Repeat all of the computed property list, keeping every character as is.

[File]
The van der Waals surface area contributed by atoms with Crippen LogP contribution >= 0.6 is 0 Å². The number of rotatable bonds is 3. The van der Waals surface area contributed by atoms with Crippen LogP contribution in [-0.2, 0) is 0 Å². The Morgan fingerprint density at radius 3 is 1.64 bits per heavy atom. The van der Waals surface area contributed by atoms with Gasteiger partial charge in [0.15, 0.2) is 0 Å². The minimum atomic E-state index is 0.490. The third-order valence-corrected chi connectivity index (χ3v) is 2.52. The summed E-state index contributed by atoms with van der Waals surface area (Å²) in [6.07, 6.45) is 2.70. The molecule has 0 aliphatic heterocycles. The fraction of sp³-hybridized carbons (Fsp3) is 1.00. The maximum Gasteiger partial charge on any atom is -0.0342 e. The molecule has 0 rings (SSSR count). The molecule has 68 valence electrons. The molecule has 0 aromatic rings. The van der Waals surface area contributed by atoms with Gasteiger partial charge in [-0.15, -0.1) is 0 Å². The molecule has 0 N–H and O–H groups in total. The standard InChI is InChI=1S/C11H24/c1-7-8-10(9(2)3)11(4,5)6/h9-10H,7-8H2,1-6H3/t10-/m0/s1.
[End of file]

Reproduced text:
The van der Waals surface area contributed by atoms with Crippen LogP contribution >= 0.6 is 0 Å². The number of rotatable bonds is 3. The van der Waals surface area contributed by atoms with Crippen LogP contribution in [-0.2, 0) is 0 Å². The Morgan fingerprint density at radius 3 is 1.64 bits per heavy atom. The van der Waals surface area contributed by atoms with Gasteiger partial charge in [0.15, 0.2) is 0 Å². The minimum atomic E-state index is 0.490. The third-order valence-corrected chi connectivity index (χ3v) is 2.52. The summed E-state index contributed by atoms with van der Waals surface area (Å²) in [6.07, 6.45) is 2.70. The molecule has 0 aliphatic heterocycles. The fraction of sp³-hybridized carbons (Fsp3) is 1.00. The maximum Gasteiger partial charge on any atom is -0.0342 e. The molecule has 0 rings (SSSR count). The molecule has 68 valence electrons. The molecule has 0 aromatic rings. The van der Waals surface area contributed by atoms with Gasteiger partial charge in [-0.15, -0.1) is 0 Å². The molecule has 0 N–H and O–H groups in total. The standard InChI is InChI=1S/C11H24/c1-7-8-10(9(2)3)11(4,5)6/h9-10H,7-8H2,1-6H3/t10-/m0/s1.